OCEAN GROVE - Six years ago, Harriet Bernstein and Luisa Paster could never have imagined befriending the Ocean Grove Camp Meeting Association, the Methodist group that owns the beach in this seaside Victorian town. When in 2007 they applied to celebrate their civil union in its open-air boardwalk pavilion, site of many marriages, the association turned the two women down on religious grounds.
"It was like a giant slap in the face," said Paster, a former academic librarian who felt "surprise, anger, some element of humiliation."
"I was hurt," said Bernstein, a retired school administrator. "This was my town."
What a difference a hurricane makes.
On Friday close to 500 Ocean Grovers wolfed down hot dogs, pizza, and turkey wraps at a "together picnic" to raise money to rebuild the town's splintered boardwalk. The co-sponsors were the one-time foes: the Camp Meeting Association and Ocean Grove United, a gay-rights group chaired by Bernstein and Paster.
The picnic was Bernstein and Paster's idea. The camp meeting supplied the location, muscle power, and lighting and helped round up volunteers, while OGU handled ticketing, publicity, and food. Paster and Dale Whilden, a dentist who is the president of the camp meeting, worked side by side stringing up blue crepe paper.
Extreme heat and biting flies notwithstanding, the mood was lighthearted. "This is a wonderful thing," said Ralph Del Campo, the camp meeting's acting chief administrative officer, who was wearing the official blue "together" T-shirt. "It really is the essence of the community. We all understand that we're not going to agree on everything, but we all really love to be together."
The journey to togetherness has not been smooth.
After being denied use of the pavilion, the lesbian couple filed a complaint with the New Jersey Division on Civil Rights, alleging discrimination in a public facility. The pavilion also had a state tax exemption that mandated public access.
Representing the camp meeting, the conservative Alliance Defense Fund launched a suit to halt the complaint. Bernstein and Paster enlisted the ACLU. The camp meeting discontinued marriages in the pavilion, and Bernstein and Paster celebrated their civil union on the town's fishing pier.
Meanwhile, the couple's supporters organized Ocean Grove United. Equality flags - two golden stripes on a field of blue - fluttered over porches. Banners with crosses appeared over others. Ocean Grove, with a mixed population of gays, old Methodist families, and liberal newcomers, was a town divided.
New Jersey voters support same-sex marriage by a 2-1 ratio, a recent poll shows. The Democratic Legislature passed a same-sex marriage bill last year, which Gov. Christie vetoed. Legislators are now seeking a veto-proof majority.
The camp meeting eventually lost its suit, and Bernstein and Paster won their complaint. They did not ask for damages, and none were assessed. "The only thing we wanted was fair and equal treatment," Bernstein said. The camp meeting subsequently underwent a change in leadership. And while it would be going too far to say that the rift has healed, when Hurricane Sandy blew into town, a giant opportunity opened up for everyone to just get along.
The camp meeting estimates the cost of boardwalk repairs at $2.5 million. Assured of FEMA money, neighboring beachfront communities have restored their boardwalks. But because the camp meeting is a private nonprofit group, it was ineligible under FEMA rules for money to rebuild a facility whose primary use is for recreation, such as a boardwalk.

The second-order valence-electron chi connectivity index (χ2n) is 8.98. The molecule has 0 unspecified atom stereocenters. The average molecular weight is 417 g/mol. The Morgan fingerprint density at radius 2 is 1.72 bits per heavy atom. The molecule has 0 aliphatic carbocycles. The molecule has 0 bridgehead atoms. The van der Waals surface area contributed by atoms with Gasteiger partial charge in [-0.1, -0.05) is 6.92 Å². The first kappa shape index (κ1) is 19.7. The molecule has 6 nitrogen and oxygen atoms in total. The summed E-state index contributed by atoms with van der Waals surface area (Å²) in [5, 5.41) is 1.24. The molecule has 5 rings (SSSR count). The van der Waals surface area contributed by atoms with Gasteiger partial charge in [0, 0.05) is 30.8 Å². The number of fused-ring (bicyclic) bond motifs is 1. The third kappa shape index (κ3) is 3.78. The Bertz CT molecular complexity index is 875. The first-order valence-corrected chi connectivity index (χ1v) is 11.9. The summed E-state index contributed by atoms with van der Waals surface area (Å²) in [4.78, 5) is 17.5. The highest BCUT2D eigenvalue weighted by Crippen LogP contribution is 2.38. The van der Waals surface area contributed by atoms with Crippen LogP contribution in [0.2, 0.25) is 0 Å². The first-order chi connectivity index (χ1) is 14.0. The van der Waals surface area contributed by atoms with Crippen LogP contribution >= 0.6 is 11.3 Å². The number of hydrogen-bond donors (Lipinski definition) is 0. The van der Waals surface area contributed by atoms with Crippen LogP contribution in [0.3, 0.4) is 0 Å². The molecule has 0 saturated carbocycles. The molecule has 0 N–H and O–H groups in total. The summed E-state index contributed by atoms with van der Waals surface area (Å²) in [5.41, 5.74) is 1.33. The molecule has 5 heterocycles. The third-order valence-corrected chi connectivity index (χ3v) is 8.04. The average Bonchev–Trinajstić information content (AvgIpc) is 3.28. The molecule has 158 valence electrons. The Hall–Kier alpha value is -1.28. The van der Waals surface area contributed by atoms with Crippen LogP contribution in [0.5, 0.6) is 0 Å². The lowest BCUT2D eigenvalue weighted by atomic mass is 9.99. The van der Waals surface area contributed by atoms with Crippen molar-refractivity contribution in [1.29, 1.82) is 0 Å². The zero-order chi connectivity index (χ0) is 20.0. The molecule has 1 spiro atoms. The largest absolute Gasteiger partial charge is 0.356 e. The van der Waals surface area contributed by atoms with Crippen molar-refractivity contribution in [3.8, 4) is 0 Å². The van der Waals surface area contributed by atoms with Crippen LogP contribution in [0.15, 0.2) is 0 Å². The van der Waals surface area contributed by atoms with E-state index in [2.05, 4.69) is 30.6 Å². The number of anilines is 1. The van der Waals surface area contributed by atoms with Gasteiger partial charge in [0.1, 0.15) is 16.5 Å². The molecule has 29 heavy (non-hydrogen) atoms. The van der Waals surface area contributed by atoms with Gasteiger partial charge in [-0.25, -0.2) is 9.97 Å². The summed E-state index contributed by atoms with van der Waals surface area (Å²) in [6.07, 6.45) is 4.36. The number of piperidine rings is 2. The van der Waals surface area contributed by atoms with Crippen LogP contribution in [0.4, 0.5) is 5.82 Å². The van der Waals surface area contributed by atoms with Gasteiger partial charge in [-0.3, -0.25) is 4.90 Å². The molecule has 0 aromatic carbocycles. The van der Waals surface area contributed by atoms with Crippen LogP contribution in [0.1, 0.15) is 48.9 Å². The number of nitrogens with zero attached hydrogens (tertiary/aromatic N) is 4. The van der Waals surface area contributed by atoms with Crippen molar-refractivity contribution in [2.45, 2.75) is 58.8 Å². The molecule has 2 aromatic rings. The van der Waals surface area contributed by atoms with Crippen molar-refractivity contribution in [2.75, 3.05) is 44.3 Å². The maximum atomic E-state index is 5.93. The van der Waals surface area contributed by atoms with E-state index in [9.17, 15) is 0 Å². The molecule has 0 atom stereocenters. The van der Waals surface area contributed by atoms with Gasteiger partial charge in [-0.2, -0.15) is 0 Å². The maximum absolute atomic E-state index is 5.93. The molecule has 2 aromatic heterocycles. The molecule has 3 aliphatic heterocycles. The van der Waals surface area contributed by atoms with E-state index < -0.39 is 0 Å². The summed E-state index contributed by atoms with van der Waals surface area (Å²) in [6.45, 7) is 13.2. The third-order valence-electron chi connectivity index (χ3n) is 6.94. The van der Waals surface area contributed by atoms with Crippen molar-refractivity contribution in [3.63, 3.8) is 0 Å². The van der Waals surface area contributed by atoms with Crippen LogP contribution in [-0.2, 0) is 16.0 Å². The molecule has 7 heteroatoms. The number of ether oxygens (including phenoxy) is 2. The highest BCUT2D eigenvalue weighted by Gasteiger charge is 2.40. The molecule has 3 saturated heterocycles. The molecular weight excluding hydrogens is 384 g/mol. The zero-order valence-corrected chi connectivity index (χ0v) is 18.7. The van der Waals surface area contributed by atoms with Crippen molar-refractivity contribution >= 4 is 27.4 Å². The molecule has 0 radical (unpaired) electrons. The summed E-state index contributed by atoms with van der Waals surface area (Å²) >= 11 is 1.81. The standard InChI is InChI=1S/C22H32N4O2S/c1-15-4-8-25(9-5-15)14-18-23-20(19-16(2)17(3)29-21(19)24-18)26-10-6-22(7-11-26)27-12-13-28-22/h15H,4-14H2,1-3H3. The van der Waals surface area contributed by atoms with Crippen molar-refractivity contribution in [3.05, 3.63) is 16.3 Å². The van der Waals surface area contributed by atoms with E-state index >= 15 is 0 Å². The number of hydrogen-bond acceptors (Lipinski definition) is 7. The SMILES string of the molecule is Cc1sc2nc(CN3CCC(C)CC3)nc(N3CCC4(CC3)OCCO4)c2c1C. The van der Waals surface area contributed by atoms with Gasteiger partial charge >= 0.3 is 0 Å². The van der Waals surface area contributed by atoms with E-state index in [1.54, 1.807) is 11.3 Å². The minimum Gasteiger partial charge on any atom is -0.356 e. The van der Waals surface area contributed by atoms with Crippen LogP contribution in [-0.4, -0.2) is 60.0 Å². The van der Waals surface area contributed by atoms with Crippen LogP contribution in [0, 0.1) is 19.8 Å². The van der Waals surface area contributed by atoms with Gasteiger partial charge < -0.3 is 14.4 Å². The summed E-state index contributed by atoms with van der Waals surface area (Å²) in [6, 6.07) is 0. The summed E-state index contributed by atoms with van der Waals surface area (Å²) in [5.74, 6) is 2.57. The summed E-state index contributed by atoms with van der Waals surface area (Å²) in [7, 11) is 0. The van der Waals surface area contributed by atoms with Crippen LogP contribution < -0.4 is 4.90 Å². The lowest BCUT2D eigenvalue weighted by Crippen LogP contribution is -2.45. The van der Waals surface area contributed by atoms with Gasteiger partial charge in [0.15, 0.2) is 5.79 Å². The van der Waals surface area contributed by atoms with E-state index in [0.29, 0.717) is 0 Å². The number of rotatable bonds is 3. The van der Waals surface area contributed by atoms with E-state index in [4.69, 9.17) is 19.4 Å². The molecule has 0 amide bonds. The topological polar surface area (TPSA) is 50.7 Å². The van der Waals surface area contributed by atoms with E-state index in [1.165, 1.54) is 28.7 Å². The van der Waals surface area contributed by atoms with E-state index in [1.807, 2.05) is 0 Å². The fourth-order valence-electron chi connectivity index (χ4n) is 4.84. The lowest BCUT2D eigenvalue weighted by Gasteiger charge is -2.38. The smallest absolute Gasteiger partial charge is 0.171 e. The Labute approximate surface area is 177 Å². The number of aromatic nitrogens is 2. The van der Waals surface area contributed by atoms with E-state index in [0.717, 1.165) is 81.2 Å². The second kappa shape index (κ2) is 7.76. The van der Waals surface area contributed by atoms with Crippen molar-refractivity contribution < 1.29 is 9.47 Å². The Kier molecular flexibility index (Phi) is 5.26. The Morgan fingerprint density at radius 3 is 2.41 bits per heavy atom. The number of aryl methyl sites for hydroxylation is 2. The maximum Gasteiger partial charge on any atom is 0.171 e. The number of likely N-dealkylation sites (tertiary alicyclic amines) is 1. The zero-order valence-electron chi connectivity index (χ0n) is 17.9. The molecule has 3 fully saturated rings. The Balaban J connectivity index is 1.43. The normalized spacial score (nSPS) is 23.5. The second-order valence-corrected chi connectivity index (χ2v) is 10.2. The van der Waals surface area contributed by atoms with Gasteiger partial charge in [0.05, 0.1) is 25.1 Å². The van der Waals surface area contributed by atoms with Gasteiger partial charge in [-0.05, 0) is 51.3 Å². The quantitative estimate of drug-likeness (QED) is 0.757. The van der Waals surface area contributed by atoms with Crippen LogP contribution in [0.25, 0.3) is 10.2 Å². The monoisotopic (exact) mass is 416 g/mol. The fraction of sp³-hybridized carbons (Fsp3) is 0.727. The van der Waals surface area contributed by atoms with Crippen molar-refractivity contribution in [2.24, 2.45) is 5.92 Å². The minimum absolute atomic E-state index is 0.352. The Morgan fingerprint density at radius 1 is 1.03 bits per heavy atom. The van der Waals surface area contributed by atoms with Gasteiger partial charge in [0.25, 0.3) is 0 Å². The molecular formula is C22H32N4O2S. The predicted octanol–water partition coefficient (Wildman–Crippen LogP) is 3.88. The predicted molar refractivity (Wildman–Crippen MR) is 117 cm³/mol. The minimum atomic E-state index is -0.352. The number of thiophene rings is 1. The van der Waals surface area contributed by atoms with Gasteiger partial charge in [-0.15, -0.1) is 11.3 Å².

After FEMA turned down its application, the camp meeting appealed, arguing that its boardwalk was not primarily recreational but served as "a public thoroughfare in providing emergency access and life-saving operations." FEMA did not buy that argument. A second appeal is in the works.
Strapped for money, the camp meeting turned to local groups for help. None was more responsive than Ocean Grove United, now headed by Bernstein and Paster.
Some of their members were less forgiving, Bernstein said. "We got feedback from people who did not understand how we could work with people who were denying us our civil rights." It did not help that the camp meeting had provoked a new spasm of outrage last year by hiring former teen star Kirk Cameron as a high-profile speaker for a religious event. Appearing on national TV, Cameron had recently labeled homosexuality "unnatural" and "destructive to so many of the foundations of civilization. "
"The anger built all over again," recalled Bernstein. OGU staged a large protest march, bearing signs that said: "Kirk! Your words hurt us."
Seeking to resolve the conflict, OGU invited Camp Meeting trustees to hear five gay youths discuss bullying and other painful experiences. Whilden, the Camp Meeting president, afterward proclaimed himself " impressed" with the youths' "insight and courage."
Given this apparent breakthrough, Bernstein and Paster were dismayed when the camp meeting this year booked former Arkansas Gov. Mike Huckabee, whose hostility to gay rights is even better-known than Cameron's. Following the U.S. Supreme Court's recent ruling against the Defense of Marriage Act, Huckabee likened homosexuality to prostitution and polygamy. He tweeted, "Jesus wept."
Bernstein and Paster protested privately to the camp meeting but decided against another demonstration. "We think it would be counterproductive this year to rebuilding the boardwalk," they said/
Whilden says Huckabee has been told to lay off anti-gay remarks during his appearance.
Friday's picnic raised $8,000. But money, say the couple, was never the main point. "For us, it was all about doing something as a community," Bernstein said. "I don't think the Camp Meeting Association will ever look at us again as a 'we' and 'them.' "